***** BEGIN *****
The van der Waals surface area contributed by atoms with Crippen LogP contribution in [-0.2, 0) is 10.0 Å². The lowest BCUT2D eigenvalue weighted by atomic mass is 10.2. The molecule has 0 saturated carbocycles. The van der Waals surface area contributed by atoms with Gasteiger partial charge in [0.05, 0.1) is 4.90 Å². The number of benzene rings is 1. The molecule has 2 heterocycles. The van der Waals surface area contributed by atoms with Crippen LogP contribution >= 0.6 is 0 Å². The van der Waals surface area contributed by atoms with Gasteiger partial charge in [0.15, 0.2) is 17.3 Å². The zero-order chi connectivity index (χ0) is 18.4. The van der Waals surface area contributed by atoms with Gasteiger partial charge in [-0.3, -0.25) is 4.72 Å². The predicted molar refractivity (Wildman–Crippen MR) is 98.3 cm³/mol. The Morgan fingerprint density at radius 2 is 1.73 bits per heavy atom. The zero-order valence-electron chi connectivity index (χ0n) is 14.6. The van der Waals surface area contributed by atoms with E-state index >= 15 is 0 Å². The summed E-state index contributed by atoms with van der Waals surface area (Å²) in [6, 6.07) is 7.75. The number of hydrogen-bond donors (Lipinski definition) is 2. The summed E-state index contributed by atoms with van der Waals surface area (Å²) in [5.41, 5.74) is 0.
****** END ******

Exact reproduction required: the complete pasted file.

The van der Waals surface area contributed by atoms with Crippen LogP contribution in [-0.2, 0) is 10.0 Å². The lowest BCUT2D eigenvalue weighted by atomic mass is 10.2. The molecule has 0 saturated carbocycles. The van der Waals surface area contributed by atoms with Gasteiger partial charge in [0.05, 0.1) is 4.90 Å². The number of benzene rings is 1. The molecule has 2 heterocycles. The van der Waals surface area contributed by atoms with Crippen LogP contribution >= 0.6 is 0 Å². The van der Waals surface area contributed by atoms with Gasteiger partial charge in [0.15, 0.2) is 17.3 Å². The zero-order chi connectivity index (χ0) is 18.4. The van der Waals surface area contributed by atoms with Gasteiger partial charge in [-0.3, -0.25) is 4.72 Å². The predicted molar refractivity (Wildman–Crippen MR) is 98.3 cm³/mol. The Morgan fingerprint density at radius 2 is 1.73 bits per heavy atom. The zero-order valence-electron chi connectivity index (χ0n) is 14.6. The van der Waals surface area contributed by atoms with E-state index >= 15 is 0 Å². The summed E-state index contributed by atoms with van der Waals surface area (Å²) in [6, 6.07) is 7.75. The number of hydrogen-bond donors (Lipinski definition) is 2. The summed E-state index contributed by atoms with van der Waals surface area (Å²) in [5.41, 5.74) is 0.